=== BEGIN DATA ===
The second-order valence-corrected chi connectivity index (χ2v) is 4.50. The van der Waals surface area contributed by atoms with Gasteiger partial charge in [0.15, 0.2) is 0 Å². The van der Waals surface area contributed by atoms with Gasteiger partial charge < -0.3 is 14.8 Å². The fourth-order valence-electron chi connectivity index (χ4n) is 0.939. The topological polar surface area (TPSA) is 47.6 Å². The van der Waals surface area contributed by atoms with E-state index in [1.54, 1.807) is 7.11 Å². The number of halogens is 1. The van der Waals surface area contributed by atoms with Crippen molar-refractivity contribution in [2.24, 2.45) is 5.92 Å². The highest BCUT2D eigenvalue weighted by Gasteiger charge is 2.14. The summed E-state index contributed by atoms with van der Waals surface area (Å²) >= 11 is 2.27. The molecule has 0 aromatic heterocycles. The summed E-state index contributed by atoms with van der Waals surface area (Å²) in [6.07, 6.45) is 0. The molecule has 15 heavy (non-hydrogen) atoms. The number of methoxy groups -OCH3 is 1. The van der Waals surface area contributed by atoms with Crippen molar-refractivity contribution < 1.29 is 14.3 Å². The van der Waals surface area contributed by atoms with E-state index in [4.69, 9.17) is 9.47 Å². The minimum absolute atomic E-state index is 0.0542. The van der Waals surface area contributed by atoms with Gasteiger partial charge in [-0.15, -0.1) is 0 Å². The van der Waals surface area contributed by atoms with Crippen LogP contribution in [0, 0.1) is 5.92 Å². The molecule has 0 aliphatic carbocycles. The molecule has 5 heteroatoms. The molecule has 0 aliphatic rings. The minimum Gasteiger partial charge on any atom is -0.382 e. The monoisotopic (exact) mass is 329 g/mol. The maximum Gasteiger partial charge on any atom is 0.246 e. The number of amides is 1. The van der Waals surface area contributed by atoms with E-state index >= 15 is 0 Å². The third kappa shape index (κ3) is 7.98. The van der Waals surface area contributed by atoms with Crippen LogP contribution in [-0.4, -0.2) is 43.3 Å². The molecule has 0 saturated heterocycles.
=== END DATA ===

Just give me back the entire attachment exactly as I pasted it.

The second-order valence-corrected chi connectivity index (χ2v) is 4.50. The van der Waals surface area contributed by atoms with Gasteiger partial charge in [0.15, 0.2) is 0 Å². The van der Waals surface area contributed by atoms with Gasteiger partial charge < -0.3 is 14.8 Å². The fourth-order valence-electron chi connectivity index (χ4n) is 0.939. The topological polar surface area (TPSA) is 47.6 Å². The van der Waals surface area contributed by atoms with E-state index in [1.54, 1.807) is 7.11 Å². The number of halogens is 1. The van der Waals surface area contributed by atoms with Crippen molar-refractivity contribution in [2.24, 2.45) is 5.92 Å². The highest BCUT2D eigenvalue weighted by Gasteiger charge is 2.14. The summed E-state index contributed by atoms with van der Waals surface area (Å²) >= 11 is 2.27. The molecule has 0 aromatic heterocycles. The summed E-state index contributed by atoms with van der Waals surface area (Å²) in [6.07, 6.45) is 0. The molecule has 15 heavy (non-hydrogen) atoms. The number of methoxy groups -OCH3 is 1. The van der Waals surface area contributed by atoms with Crippen molar-refractivity contribution < 1.29 is 14.3 Å². The van der Waals surface area contributed by atoms with E-state index in [4.69, 9.17) is 9.47 Å². The minimum absolute atomic E-state index is 0.0542. The van der Waals surface area contributed by atoms with Gasteiger partial charge in [-0.15, -0.1) is 0 Å². The van der Waals surface area contributed by atoms with Crippen LogP contribution in [0, 0.1) is 5.92 Å². The molecule has 0 aliphatic carbocycles. The molecule has 5 heteroatoms. The molecule has 0 aliphatic rings. The minimum Gasteiger partial charge on any atom is -0.382 e. The monoisotopic (exact) mass is 329 g/mol. The maximum Gasteiger partial charge on any atom is 0.246 e. The number of amides is 1. The van der Waals surface area contributed by atoms with E-state index >= 15 is 0 Å². The third kappa shape index (κ3) is 7.98. The van der Waals surface area contributed by atoms with Crippen LogP contribution in [-0.4, -0.2) is 43.3 Å². The molecule has 0 saturated heterocycles.